Fasciotomy for Compartment Syndrome of the Leg
Lawrence X. Webb, MD, MBA
Alireza Behboudi, DO
Dr. Webb or an immediate family member is a member of a speakers’ bureau or has made paid presentations on behalf of the Musculoskeletal Transplant Foundation; serves as a paid consultant to or is an employee of Biocomposites; has received nonincome support (such as equipment or services), commercially derived honoraria, or other non-research-related funding (such as paid travel) from Kinetic Concepts, Doctors Group, Smith & Nephew, Stryker, and Synthes; and serves as a board member, owner, officer, or committee member of the Orthopaedic Trauma Association Southeastern Fracture Consortium Foundation. Neither Dr. Behboudi nor any immediate family member has received anything of value from or has stock or stock options held in a commercial company or institution related directly or indirectly to the subject of this chapter
Compartment syndrome is caused by an elevation of pressure within the confines of an osseofascial compartment sufficient to compromise the microvascular blood flow of its contained tissue. If uncorrected, this leads to necrosis of the tissue within a few hours. The syndrome may arise in a host of clinical situations, with the most common being trauma.
Elevated pressure may be triggered by bleeding within the compartment and the accompanying tissue damage associated with the trauma.1,2 A vicious circle of tissue trauma and inflammatory response, with release of inflammatory mediators that effect leaky capillaries and an outpouring of intravascular fluid to the tissue space (edema), contributes to the pathophysiology.3,4 This outpouring of fluid occurs within the limited (and poorly yielding) osseofascial compartment space and causes an elevation of the tissue pressure within that space. With progression, this results in heightened capillary afterload at the microcirculatory level, with diminished capillary flow and compromised exchange of O2 and CO2 in the tissues. This process is a positive biofeedback loop, resulting in tissue ischemia and necrosis with lysis of cells and spillage of their contents into the interstitium. This causes an elevation of solute load within the space and an increased osmotic pressure. The determining factors for compartment syndrome are the tissue pressure within the compartment and its relationship to the diastolic blood pressure, with the critical threshold of a compartment pressure within 30 mm Hg of the diastolic blood pressure.5,6,7,8 The relative protection afforded by hypertension (and the relative liability of hypotension) are easily understood by their positive and negative effects, respectively, on the microcirculatory flow in this setting.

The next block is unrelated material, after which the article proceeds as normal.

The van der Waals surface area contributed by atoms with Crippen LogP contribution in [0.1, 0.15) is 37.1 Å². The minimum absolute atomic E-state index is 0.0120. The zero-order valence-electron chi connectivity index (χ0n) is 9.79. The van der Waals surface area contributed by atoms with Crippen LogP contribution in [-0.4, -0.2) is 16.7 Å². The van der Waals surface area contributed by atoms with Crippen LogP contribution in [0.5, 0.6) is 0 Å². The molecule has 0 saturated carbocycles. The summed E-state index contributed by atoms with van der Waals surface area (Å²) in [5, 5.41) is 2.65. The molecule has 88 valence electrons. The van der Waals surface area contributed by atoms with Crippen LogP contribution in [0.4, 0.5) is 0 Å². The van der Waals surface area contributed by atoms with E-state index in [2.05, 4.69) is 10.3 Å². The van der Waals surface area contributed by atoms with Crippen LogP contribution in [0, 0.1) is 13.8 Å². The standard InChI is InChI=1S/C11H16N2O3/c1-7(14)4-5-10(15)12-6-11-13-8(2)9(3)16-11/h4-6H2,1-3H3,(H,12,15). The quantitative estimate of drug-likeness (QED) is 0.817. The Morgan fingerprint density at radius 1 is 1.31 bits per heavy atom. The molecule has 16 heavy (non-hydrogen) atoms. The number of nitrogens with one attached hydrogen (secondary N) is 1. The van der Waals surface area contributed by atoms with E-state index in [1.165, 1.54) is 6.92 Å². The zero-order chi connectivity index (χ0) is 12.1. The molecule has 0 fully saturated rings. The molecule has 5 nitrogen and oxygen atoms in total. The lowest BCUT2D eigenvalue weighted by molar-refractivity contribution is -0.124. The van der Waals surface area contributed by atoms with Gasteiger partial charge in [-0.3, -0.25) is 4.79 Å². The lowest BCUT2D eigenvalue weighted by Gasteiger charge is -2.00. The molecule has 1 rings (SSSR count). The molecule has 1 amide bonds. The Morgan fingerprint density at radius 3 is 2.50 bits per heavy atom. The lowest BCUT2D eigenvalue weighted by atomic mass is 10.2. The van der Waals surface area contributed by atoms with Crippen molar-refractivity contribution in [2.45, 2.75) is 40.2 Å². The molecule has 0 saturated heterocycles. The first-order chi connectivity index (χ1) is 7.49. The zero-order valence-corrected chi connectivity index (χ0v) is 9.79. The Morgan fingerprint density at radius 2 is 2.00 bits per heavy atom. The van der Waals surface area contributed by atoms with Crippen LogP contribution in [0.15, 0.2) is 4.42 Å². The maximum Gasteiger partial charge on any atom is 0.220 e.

This chapter describes compartment syndrome in the leg, but compartment syndrome can occur in other areas as well, including the thigh, the gluteal compartment, and the compartments of the foot, forearm, brachium, and deltoid compartment. The pathophysiologic basis for each is the same as that described for the leg, and the remedy is the same: to decompress the compartment in a timely fashion so as to alleviate the embarrassment to the microcirculation of ischemic tissues.
The first clinical symptom of compartment syndrome is pain. The earliest finding on physical examination is pain on passive stretch of the muscle in the affected compartment. Thus, if the anterior compartment of the leg is affected, pulling the toes into a plantarflexed position will elicit significant tenderness. If the deep posterior compartment is affected, dorsiflexion of the toes will elicit significant tenderness. Typically, the affected compartments have a tight (as opposed to soft and pliable) feel, and tenderness is elicited in the assessment (provided the process has not progressed to the point of blocking the nerves and anaesthetizing the leg). Over time, the pain increases and is less likely to be alleviated by narcotics. Numbness, paresthesias, diminished motor function, and ultimately pulselessness can ensue. Not uncommonly, at least some myonecrosis will have occurred if the syndrome progresses to the point of loss of sensation, with diminished motor function, and diminished pulse.9 Alleviation of this situation is imperative and should proceed on an emergent basis with fasciotomy of all affected osseofascial compartments.
The accompanying video shows the technique for a two-incision fasciotomy.
VIDEO 69.1 Technique for Two-Incision Leg Fasciotomy. Lawrence X. Webb, MD; John C.P. Floyd, MD (4 min)